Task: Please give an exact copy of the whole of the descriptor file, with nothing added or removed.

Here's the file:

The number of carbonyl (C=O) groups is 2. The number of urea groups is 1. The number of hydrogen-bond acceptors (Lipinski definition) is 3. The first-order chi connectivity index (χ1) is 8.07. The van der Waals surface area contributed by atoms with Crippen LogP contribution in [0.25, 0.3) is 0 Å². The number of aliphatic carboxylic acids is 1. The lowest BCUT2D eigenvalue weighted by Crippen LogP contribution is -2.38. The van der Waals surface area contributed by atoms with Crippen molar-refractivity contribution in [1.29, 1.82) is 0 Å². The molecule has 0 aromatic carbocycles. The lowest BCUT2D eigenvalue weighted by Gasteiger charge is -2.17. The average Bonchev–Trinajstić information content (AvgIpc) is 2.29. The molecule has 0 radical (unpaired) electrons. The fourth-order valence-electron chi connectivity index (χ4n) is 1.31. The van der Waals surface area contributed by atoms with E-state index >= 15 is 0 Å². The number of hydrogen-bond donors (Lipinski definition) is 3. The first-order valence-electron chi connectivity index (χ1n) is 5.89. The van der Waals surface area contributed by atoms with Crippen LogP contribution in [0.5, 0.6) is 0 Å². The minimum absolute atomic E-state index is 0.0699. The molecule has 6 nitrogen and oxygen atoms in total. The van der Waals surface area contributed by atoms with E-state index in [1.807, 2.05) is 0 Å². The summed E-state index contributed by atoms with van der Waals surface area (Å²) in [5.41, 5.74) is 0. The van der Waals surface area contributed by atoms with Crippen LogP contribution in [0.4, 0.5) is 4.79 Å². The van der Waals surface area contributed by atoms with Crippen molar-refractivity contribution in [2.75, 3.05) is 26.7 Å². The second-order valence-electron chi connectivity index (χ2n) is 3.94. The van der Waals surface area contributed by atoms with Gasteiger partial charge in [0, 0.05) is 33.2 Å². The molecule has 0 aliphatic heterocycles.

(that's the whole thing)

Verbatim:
The number of carbonyl (C=O) groups is 2. The number of urea groups is 1. The number of hydrogen-bond acceptors (Lipinski definition) is 3. The first-order chi connectivity index (χ1) is 8.07. The van der Waals surface area contributed by atoms with Crippen LogP contribution in [0.25, 0.3) is 0 Å². The number of aliphatic carboxylic acids is 1. The lowest BCUT2D eigenvalue weighted by Crippen LogP contribution is -2.38. The van der Waals surface area contributed by atoms with Crippen molar-refractivity contribution in [1.29, 1.82) is 0 Å². The molecule has 0 aromatic carbocycles. The lowest BCUT2D eigenvalue weighted by Gasteiger charge is -2.17. The average Bonchev–Trinajstić information content (AvgIpc) is 2.29. The molecule has 0 radical (unpaired) electrons. The fourth-order valence-electron chi connectivity index (χ4n) is 1.31. The van der Waals surface area contributed by atoms with E-state index >= 15 is 0 Å². The number of hydrogen-bond donors (Lipinski definition) is 3. The first-order valence-electron chi connectivity index (χ1n) is 5.89. The van der Waals surface area contributed by atoms with Crippen LogP contribution in [0.5, 0.6) is 0 Å². The minimum absolute atomic E-state index is 0.0699. The molecule has 6 nitrogen and oxygen atoms in total. The van der Waals surface area contributed by atoms with E-state index in [1.807, 2.05) is 0 Å². The summed E-state index contributed by atoms with van der Waals surface area (Å²) in [5.41, 5.74) is 0. The van der Waals surface area contributed by atoms with Crippen LogP contribution in [0.4, 0.5) is 4.79 Å². The van der Waals surface area contributed by atoms with Crippen molar-refractivity contribution in [2.75, 3.05) is 26.7 Å². The second-order valence-electron chi connectivity index (χ2n) is 3.94. The van der Waals surface area contributed by atoms with Gasteiger partial charge in [0, 0.05) is 33.2 Å². The molecule has 0 aliphatic heterocycles.